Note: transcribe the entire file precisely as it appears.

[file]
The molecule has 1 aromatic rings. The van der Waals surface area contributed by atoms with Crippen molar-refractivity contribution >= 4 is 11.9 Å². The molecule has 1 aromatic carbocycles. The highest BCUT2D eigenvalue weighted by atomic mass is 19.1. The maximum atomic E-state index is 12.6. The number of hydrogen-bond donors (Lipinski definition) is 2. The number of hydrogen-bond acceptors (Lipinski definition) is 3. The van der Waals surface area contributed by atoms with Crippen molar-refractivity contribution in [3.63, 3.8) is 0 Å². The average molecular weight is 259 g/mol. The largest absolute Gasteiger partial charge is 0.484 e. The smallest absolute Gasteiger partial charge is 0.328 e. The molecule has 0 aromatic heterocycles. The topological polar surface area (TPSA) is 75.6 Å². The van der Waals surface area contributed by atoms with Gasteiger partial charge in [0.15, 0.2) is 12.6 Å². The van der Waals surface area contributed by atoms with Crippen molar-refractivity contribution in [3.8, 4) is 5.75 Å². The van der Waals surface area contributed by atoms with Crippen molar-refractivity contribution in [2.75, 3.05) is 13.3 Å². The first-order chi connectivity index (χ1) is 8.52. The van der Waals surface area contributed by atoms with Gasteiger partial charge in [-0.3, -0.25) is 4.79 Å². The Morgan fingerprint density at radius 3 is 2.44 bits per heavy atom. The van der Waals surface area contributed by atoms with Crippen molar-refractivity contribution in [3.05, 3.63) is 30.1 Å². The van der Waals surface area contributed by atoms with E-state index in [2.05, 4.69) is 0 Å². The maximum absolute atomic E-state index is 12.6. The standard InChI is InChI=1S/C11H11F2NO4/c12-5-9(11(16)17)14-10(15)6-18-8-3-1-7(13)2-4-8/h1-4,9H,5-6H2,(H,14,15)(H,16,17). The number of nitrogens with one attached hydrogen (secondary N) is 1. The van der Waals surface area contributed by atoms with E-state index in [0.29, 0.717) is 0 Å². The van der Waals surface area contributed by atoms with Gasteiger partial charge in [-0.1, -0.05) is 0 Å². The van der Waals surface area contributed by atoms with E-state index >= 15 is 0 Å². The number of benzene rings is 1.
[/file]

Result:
The molecule has 1 aromatic rings. The van der Waals surface area contributed by atoms with Crippen molar-refractivity contribution >= 4 is 11.9 Å². The molecule has 1 aromatic carbocycles. The highest BCUT2D eigenvalue weighted by atomic mass is 19.1. The maximum atomic E-state index is 12.6. The number of hydrogen-bond donors (Lipinski definition) is 2. The number of hydrogen-bond acceptors (Lipinski definition) is 3. The van der Waals surface area contributed by atoms with Crippen molar-refractivity contribution in [3.63, 3.8) is 0 Å². The average molecular weight is 259 g/mol. The largest absolute Gasteiger partial charge is 0.484 e. The smallest absolute Gasteiger partial charge is 0.328 e. The molecule has 0 aromatic heterocycles. The topological polar surface area (TPSA) is 75.6 Å². The van der Waals surface area contributed by atoms with Gasteiger partial charge in [0.15, 0.2) is 12.6 Å². The van der Waals surface area contributed by atoms with Crippen molar-refractivity contribution in [3.8, 4) is 5.75 Å². The van der Waals surface area contributed by atoms with Crippen molar-refractivity contribution in [2.75, 3.05) is 13.3 Å². The first-order chi connectivity index (χ1) is 8.52. The van der Waals surface area contributed by atoms with Gasteiger partial charge in [-0.3, -0.25) is 4.79 Å². The Morgan fingerprint density at radius 3 is 2.44 bits per heavy atom. The van der Waals surface area contributed by atoms with Crippen molar-refractivity contribution in [3.05, 3.63) is 30.1 Å². The van der Waals surface area contributed by atoms with E-state index in [2.05, 4.69) is 0 Å². The maximum absolute atomic E-state index is 12.6. The standard InChI is InChI=1S/C11H11F2NO4/c12-5-9(11(16)17)14-10(15)6-18-8-3-1-7(13)2-4-8/h1-4,9H,5-6H2,(H,14,15)(H,16,17). The number of nitrogens with one attached hydrogen (secondary N) is 1. The van der Waals surface area contributed by atoms with E-state index in [0.29, 0.717) is 0 Å². The van der Waals surface area contributed by atoms with Gasteiger partial charge in [-0.1, -0.05) is 0 Å². The van der Waals surface area contributed by atoms with E-state index >= 15 is 0 Å². The number of benzene rings is 1.